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Fort Wainwright PAO
"I really think that the American Revolution will not be complete until we commemorate the civil rights revolution and guarantee those basic declarations of human rights for all Americans and remove those barriers that stand in the way of people being what they are meant to be," former Rep. Jack Kemp, 1983.
Kemp so eloquently voiced his support of House Resolution 3706 to establish Martin Luther King Jr. Day after voting against the holiday in 1979, highlighting the tortuous 15-year path to commemorate one of the greatest civil rights leaders in American history.
According to his biography on the Nobel Peace Prize Web site, King began his civil rights career in late 1955, when he organized a 382-day boycott of Montgomery, Ala., buses immediately following Rosa Parks' arrest for her refusal to give up a seat on a bus Dec. 1 of that same year.
According to the biography, King was elected president of the Southern Christian Leadership Conference in 1957, which was founded to organize the leadership of the growing civil rights movement.
In the ensuing 11 years, King traveled more than 6 million miles and gave more than 2,500 speeches, consistently appearing at the flashpoint of the movement, leading to his arrest on 30 occasions. He based the movement's nonviolent protest techniques upon those of Mahatma Gandhi, who successfully worked toward the independence of India.
Although King was assassinated in 1968, his efforts and those of the civil rights movement helped lead to the passage of the Civil Rights Act of 1964, in addition to legislative and court victories in cities and states spanning the United States.
According to Woodrow Wilson International Center for Scholars author Don Wolfensberger's article "The Martin Luther King, Jr. Holiday: The Long Struggle in Congress," Rep. John Conyers Jr. introduced the first bill to establish Jan. 15, King's birthday, as "Martin Luther King Jr. Day," just four days after the civil rights leader's April 4, 1968, assassination. Although the bill failed, Conyers sponsored a similar bill year after year, gathering congressional cosponsors along the way.
The article detailed the 1979 push for the holiday. Opponents of the bill cited the cost of adding another paid holiday for federal employees to the calendar, an estimated $212 million, in a House report stating the "establishment of a public holiday to honor a private citizen would be contrary to our country's longstanding tradition."
H.R. 3706 wasn't passed until 1983, the article said, riding on the lobbying of the King Center and the financial support of sympathetic celebrities. The holiday was scheduled to fall on the third Monday of January, with the first observance of the holiday being April 20, 1986.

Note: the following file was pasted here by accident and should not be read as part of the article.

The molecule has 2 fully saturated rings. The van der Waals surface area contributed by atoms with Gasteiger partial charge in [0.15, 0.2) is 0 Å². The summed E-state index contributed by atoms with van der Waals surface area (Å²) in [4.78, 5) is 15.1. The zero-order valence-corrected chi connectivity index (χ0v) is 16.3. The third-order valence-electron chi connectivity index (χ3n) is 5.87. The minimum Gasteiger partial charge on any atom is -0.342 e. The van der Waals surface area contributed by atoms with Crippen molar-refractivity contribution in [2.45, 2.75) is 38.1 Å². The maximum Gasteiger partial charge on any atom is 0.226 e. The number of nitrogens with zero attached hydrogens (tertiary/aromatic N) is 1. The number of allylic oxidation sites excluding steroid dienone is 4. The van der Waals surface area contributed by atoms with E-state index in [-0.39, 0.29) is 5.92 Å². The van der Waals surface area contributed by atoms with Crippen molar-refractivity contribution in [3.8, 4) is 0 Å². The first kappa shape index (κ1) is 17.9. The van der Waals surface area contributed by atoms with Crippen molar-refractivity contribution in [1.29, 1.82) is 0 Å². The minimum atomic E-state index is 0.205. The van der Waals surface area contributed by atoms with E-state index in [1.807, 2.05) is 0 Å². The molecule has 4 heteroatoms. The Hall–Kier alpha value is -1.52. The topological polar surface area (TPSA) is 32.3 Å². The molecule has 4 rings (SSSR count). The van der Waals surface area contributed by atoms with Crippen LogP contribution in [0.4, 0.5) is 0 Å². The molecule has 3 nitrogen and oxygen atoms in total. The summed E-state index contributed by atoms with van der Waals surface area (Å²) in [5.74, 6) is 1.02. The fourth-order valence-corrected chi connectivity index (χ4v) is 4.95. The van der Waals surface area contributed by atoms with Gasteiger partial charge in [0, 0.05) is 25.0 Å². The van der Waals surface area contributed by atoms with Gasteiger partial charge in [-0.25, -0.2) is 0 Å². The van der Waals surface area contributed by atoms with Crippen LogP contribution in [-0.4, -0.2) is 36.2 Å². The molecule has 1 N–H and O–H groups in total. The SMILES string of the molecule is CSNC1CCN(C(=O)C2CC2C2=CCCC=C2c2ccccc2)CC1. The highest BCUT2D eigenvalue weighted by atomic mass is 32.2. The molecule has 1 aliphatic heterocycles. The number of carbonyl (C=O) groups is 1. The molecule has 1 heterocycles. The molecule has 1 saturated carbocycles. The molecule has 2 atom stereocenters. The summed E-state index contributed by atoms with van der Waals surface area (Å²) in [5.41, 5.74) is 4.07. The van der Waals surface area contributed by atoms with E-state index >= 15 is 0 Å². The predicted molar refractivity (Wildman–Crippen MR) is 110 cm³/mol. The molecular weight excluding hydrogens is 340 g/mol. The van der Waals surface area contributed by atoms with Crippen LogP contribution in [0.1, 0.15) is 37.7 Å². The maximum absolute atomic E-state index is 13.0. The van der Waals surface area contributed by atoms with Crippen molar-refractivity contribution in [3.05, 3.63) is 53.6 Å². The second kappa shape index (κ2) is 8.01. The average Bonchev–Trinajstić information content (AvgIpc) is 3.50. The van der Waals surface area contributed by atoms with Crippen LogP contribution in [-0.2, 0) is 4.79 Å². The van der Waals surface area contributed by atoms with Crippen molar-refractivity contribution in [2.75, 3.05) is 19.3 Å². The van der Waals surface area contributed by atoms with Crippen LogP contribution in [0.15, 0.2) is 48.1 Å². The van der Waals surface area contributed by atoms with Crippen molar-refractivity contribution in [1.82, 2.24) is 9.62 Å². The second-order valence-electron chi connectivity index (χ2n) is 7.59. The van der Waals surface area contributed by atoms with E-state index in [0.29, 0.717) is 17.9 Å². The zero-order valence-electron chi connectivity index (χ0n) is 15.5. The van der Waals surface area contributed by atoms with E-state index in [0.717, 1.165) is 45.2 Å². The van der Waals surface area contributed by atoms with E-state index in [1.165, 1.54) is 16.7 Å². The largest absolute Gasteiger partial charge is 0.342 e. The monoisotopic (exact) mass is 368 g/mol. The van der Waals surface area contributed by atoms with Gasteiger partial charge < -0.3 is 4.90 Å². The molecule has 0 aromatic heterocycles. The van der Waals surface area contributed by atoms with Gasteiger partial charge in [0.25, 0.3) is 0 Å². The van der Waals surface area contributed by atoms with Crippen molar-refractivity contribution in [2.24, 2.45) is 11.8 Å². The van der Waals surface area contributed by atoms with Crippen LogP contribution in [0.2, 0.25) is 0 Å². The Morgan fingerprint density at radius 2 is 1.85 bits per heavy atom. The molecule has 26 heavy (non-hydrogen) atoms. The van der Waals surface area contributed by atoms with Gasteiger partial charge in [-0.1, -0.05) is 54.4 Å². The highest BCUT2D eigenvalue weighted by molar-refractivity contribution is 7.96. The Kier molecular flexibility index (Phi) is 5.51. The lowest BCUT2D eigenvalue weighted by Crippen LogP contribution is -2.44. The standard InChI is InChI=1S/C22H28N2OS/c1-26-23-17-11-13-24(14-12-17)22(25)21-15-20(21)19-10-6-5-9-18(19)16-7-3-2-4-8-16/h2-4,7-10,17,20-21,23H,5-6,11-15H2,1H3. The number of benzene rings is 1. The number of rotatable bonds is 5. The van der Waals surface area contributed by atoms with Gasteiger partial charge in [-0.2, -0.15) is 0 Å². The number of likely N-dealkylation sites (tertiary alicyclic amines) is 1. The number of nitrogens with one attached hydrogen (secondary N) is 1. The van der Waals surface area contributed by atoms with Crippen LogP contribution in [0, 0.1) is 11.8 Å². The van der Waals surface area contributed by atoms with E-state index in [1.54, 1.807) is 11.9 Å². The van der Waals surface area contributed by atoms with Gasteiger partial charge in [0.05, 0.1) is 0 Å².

Conyers, who tirelessly sponsored the bill for 15 years, said, "I never viewed it as an isolated piece of legislation to honor one man. Rather, I have always viewed it as an indication of the commitment of the House and the nation to the dream of Dr. King."
I believe Conyers' statement serves to inform our observance of Martin Luther King Jr. Day, because the congressman's words cut to the core of why he sponsored the bill and why it was eventually passed. As the 1979 House report suggests, it was unprecedented to commission a federal holiday to honor a private citizen.
Conyers was asserting that, although named for King, the holiday concurrently honors all those who undergirded his leadership and who risked and often lost their freedom and their lives to support a dream of an America unfettered by the shackles of segregation and discrimination of blacks and other ethnic minorities. These leaders and trailblazers included people such as Frederick Douglass, Harriet Tubman and Rosa Parks.
Therein is the paradox of the holiday, because I believe King's lifetime accomplishments merit the honor of an observance without regard to others' accomplishments. The fact he embodied the hopes, suffering and efforts of those who came before and after him in advocacy is a testament to the gravity of the holiday and its association with the legacy of King.
I also believe it's important to observe the invaluable accomplishments of the civil rights movement and to be vigilant in protecting the rights of others during Martin Luther King Day.
Nelson Mandela, former South Africa president and antiapartheid leader said, "To be free is not merely to cast off one's chains, but to live in a way that respects and enhances the freedom of others."
That is the essence of Martin Luther King Day. No matter what a person's ethnic background is, the observance of King's accomplishments and the accomplishments of the civil rights movement is a responsibility of all who love the precious freedoms and opportunities now afforded to all Americans.